Pulmonary hypertension (PH) is a serious, progressive disease in which there is elevated blood pressure in the pulmonary arteries. The blood flow from the heart to the lungs is disrupted due to constriction in blood vessels. This causes extra load on heart pumping blood to the lungs, eventually leading to weakness of heart muscles. The supply of oxygenated blood to the tissues and other organs is diminished leading to various symptoms. Normal pressures in pulmonary arteries are 15-30 mm Hg systolic pressure and 4-12 mm Hg diastolic pressure. If the pressure is greater than 30/12 mm Hg, then it is known as pulmonary hypertension.
Causes of Pulmonary Hypertension
The different causes of pulmonary hypertension include idiopathic causes, genetic disorder, rheumatoid arthritis, lupus, scleroderma, CREST syndrome, liver diseases, atrial and ventricular septal defects, sickle cell disease, HIV infection, schistosomiasis, It is also be caused by certain drugs such as diet pills (fenfluramine and dexfenfluramine) and recreational drugs. Other causes include chronic obstructive pulmonary disease (COPD), emphysema, pulmonary fibrosis (interstitial lung diseases) and sleep apnea. In addition, it can also be caused by pulmonary emboli, mitral valve disease, chronic systemic elevated blood pressure, polycythemia vera, thrombocythemia, thyroid diseases, glycogen storage disease, sarcoidosis, vasculitis, kidney diseases and other conditions including tumors.
Pulmonary hypertension is more prevalent in females than in males in age group of 30 to 40.
Symptoms of Pulmonary Hypertension
The symptoms of secondary pulmonary hypertension arise due to increased pressure in the pulmonary arteries, leading to constriction of blood vessels. This in turn creates excess stress to heart muscles ultimately leading to weakness of heart muscles with time. The common symptoms of secondary pulmonary hypertension are fatigue, difficulty breathing and dizziness. Other symptoms include rapid breathing, exertional shortness of breath (dyspnea), chest pain, anxiety, lower extremity swelling, tachycardia, distention of jugular vein, ascites (fluid collection in the abdomen), and clubbing of fingers. In addition, severe pulmonary hypertension may also lead to heart failure.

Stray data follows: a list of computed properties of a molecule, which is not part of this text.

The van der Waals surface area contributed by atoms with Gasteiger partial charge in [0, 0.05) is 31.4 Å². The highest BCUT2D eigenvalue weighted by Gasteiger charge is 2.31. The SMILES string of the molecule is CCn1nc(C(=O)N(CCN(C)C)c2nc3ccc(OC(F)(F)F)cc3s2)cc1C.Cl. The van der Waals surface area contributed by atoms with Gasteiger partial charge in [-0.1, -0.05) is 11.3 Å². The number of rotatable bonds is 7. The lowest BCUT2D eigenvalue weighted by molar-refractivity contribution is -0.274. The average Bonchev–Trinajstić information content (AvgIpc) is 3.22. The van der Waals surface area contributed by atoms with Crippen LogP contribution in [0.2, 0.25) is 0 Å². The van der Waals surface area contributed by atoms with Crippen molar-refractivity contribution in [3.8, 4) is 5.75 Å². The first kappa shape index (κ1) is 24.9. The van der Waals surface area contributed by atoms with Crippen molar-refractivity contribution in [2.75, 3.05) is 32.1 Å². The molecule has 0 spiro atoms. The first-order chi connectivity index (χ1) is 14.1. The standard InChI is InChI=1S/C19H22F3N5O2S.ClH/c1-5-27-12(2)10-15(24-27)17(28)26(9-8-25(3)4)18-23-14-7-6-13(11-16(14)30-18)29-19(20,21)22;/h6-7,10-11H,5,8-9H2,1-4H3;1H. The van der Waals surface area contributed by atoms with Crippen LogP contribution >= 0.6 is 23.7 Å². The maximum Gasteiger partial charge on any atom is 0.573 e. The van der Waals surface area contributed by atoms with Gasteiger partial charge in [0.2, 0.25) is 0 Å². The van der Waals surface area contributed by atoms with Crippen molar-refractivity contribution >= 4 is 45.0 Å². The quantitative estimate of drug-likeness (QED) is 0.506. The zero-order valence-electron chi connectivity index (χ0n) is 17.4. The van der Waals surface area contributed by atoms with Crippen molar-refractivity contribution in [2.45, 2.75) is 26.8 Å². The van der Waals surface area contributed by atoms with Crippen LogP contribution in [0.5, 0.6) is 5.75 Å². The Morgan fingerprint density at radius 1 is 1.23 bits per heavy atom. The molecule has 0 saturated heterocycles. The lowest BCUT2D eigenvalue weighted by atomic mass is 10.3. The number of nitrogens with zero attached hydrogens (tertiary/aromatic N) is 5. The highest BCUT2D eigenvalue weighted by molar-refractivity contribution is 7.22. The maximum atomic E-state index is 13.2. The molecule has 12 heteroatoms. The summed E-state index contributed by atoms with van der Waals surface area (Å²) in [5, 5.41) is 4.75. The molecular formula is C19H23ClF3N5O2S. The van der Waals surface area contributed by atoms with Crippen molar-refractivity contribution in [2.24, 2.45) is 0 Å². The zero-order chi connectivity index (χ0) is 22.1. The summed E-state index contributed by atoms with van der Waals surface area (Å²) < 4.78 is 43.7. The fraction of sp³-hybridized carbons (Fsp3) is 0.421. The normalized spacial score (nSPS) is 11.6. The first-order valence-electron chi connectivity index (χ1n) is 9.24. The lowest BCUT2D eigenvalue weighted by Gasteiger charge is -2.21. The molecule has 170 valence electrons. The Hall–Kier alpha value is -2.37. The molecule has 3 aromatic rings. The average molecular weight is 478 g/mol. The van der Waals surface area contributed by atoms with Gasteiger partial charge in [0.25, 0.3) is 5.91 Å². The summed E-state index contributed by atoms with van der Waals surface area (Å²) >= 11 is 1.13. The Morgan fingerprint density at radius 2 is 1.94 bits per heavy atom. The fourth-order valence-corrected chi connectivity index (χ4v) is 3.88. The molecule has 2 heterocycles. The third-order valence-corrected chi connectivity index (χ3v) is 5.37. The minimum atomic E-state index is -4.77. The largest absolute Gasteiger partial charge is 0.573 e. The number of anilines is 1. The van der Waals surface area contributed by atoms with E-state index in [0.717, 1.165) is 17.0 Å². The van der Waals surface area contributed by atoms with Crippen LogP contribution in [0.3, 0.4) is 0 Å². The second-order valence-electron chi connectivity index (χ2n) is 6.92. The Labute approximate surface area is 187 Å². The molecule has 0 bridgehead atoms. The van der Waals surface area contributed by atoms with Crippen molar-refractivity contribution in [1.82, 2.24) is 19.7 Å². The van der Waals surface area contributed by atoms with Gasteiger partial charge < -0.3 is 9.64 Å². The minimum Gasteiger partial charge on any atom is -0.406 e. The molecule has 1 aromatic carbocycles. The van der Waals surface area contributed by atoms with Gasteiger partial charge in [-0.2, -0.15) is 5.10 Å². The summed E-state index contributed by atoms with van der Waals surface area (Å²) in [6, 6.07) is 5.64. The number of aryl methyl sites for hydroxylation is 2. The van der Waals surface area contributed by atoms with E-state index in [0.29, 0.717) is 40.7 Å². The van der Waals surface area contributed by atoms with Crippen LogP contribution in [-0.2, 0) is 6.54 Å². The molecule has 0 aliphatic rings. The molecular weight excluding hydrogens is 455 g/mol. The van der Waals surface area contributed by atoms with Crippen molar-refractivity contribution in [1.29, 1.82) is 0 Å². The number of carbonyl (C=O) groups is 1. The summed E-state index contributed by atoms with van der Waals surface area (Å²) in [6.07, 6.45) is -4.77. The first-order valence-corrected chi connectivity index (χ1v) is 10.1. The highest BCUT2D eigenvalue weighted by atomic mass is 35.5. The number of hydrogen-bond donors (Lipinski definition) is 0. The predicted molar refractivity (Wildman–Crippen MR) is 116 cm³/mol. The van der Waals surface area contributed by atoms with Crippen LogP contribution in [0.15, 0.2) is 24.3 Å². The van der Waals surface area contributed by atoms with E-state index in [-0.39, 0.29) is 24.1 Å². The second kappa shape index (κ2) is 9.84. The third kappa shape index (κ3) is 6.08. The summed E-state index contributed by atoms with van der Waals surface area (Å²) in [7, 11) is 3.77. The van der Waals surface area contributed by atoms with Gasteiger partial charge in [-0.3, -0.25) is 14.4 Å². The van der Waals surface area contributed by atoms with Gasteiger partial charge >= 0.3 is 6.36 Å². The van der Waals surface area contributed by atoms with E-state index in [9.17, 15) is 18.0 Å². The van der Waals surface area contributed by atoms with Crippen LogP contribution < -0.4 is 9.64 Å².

What is the Prognosis of Pulmonary Hypertension?
Unfortunately, even with advancement in medical field there is no permanent treatment for PH. Medications, lifestyle changes, and proper management can only slow the progression of disease. The prognosis of the disease is very poor, if it is left untreated the patient dies within 3 years of diagnosis. If the patient is in low risk group then the patient can live for over 10 years. The death of PH patient occurs due to right ventricular failure in most cases. The survival rate of the patient with pulmonary hypertension depends on the etiology. Data recovered from a large group of patients in early 2000s reveal, overall, one year survival rate as 85%, three year survival rate as 68%, five year survival rate as 57% and seven year survival rate as 49%.
The data also revealed that the prognosis is poor for patients whose etiology includes genetic disorder, connective tissue disorder or related to liver disease as compared to congenital heart disease. Poor prognosis is seen in patients with pericardial effusion as compared to patients who do not have pericardial effusion. The prognosis is poor in patients whose exercise capacity and distance covered in a six-minute walk is less as compared to patients who have greater six-minute walk distance. The prognosis is also worse for patients who have very high right atrial pressure and pulmonary vascular resistance as compared to patients who have low values of them. Patients with impaired kidney function and elevated levels of BNP (Brain Natriuretic Peptide) have a very poor prognosis too as compared to patients who have normal kidney function or who have low BNP. The mortality rate is also high in pregnant women.
However, the survival rates of patients with pulmonary hypertension has drastically improved with the advent of medications and improved quality of life. It was not until 1994, the first medication (Flolan) was introduced for the management of pulmonary hypertension and in the past two decades, there have been several medications available in the market. Hopefully, with more research and studies the survival rate and prognosis of patients with PH will continue to improve.
- Primary Pulmonary Hypertension: Who Is At Risk, Is It Serious Disease, Symptoms, Diagnosis, Treatment
- How long Do You Live with Pulmonary Hypertension?
- Is there a Cure for Pulmonary Hypertension?
- What is Secondary Pulmonary Hypertension Caused By?